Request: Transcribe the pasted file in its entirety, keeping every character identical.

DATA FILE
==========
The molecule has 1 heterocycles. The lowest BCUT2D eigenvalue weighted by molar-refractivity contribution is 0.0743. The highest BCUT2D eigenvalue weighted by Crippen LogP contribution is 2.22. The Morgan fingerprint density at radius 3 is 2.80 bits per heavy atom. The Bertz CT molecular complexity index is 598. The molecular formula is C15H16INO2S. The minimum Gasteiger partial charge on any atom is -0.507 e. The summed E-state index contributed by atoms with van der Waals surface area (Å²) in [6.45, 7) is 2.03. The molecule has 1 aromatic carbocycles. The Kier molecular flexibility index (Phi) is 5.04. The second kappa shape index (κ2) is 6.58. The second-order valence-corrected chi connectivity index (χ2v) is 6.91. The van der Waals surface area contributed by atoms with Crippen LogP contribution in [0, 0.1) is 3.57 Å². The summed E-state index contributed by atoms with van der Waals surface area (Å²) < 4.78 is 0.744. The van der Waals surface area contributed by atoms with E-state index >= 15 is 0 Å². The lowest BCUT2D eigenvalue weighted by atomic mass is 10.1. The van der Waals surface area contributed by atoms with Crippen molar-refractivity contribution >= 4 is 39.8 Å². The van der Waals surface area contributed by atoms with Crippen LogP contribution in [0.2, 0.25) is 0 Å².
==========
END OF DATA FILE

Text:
The molecule has 1 heterocycles. The lowest BCUT2D eigenvalue weighted by molar-refractivity contribution is 0.0743. The highest BCUT2D eigenvalue weighted by Crippen LogP contribution is 2.22. The Morgan fingerprint density at radius 3 is 2.80 bits per heavy atom. The Bertz CT molecular complexity index is 598. The molecular formula is C15H16INO2S. The minimum Gasteiger partial charge on any atom is -0.507 e. The summed E-state index contributed by atoms with van der Waals surface area (Å²) in [6.45, 7) is 2.03. The molecule has 1 aromatic carbocycles. The Kier molecular flexibility index (Phi) is 5.04. The second kappa shape index (κ2) is 6.58. The second-order valence-corrected chi connectivity index (χ2v) is 6.91. The van der Waals surface area contributed by atoms with Crippen LogP contribution in [0, 0.1) is 3.57 Å². The summed E-state index contributed by atoms with van der Waals surface area (Å²) < 4.78 is 0.744. The van der Waals surface area contributed by atoms with E-state index >= 15 is 0 Å². The lowest BCUT2D eigenvalue weighted by atomic mass is 10.1. The van der Waals surface area contributed by atoms with Crippen molar-refractivity contribution >= 4 is 39.8 Å². The van der Waals surface area contributed by atoms with Crippen LogP contribution in [0.2, 0.25) is 0 Å².